Abstract

September 20th, 2017 was a devastating day for many Puerto Ricans as Hurricane Maria made landfall in Puerto Rico. A majority of people were left without electricity, water, transportation, and communication between friends and family. In addition, many experienced losses such as destruction of their home and personal belongings as well as the death of family members and friends. This resulted in a decline in mental health. According to previous literature, key indicators of poor mental health in Puerto Rico after Hurricane Maria were increased diagnoses of depression, anxiety, and Post Traumatic Stress Disorder (PTSD). This study provides a comprehensive literature review that examines differences in mental health and trauma between those who, after Hurricane Maria, migrated to Florida compared to those that remained in Puerto Rico. I also used interviews from a previous study and various newspaper articles to answer my research question. Preliminary findings suggest that trauma and anxiety have been identified in both groups. Finally, I was able to interview a mental health counselor from Puerto Rico via Zoom. Findings from the literature review and other data sources explored several contextual differences related to mental health including trauma, PTSD, resilience, depression, anxiety, as well as medical and psychological needs.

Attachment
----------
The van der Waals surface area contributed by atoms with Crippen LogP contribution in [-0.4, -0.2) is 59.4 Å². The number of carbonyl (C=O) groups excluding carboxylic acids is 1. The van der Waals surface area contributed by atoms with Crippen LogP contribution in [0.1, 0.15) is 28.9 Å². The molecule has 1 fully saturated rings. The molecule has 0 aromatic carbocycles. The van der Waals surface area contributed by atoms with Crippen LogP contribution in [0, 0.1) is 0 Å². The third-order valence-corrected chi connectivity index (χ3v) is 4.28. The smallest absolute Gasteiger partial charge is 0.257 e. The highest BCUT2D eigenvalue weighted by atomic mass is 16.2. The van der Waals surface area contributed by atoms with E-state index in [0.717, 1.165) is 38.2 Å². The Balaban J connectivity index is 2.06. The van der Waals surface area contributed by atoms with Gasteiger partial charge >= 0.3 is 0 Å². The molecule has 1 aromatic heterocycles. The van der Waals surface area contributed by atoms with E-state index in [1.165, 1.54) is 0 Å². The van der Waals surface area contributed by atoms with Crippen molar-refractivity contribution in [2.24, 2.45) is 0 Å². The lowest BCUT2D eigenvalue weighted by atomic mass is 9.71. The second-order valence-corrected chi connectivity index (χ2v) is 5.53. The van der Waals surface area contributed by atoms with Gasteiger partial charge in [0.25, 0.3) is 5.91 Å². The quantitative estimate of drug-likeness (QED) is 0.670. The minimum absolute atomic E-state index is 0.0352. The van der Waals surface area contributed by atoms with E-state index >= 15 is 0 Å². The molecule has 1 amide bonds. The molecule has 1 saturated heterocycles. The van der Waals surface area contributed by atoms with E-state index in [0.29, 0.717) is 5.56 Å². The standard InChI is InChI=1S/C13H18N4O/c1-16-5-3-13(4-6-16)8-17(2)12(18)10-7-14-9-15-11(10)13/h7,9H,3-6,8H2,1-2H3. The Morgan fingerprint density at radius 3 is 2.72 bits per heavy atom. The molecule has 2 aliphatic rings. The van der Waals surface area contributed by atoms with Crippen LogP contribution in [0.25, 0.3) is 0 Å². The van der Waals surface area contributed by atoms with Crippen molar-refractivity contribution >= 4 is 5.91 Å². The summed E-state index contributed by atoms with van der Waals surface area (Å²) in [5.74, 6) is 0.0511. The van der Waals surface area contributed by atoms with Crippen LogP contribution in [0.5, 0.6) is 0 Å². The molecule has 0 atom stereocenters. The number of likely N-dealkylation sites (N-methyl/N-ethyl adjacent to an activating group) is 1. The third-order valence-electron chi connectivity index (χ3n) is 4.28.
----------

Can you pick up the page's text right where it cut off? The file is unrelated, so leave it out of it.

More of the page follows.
Thesis Completion

2022

Semester

Summer

Thesis Chair/Advisor

Rivera, Fernando

Degree

Bachelor of Science (B.S.)

College

College of Sciences

Department

Sociology

Language

English

Access Status

Open Access

Release Date

8-15-2022

Restricted to the UCF community until 8-15-2022; it will then be open access.

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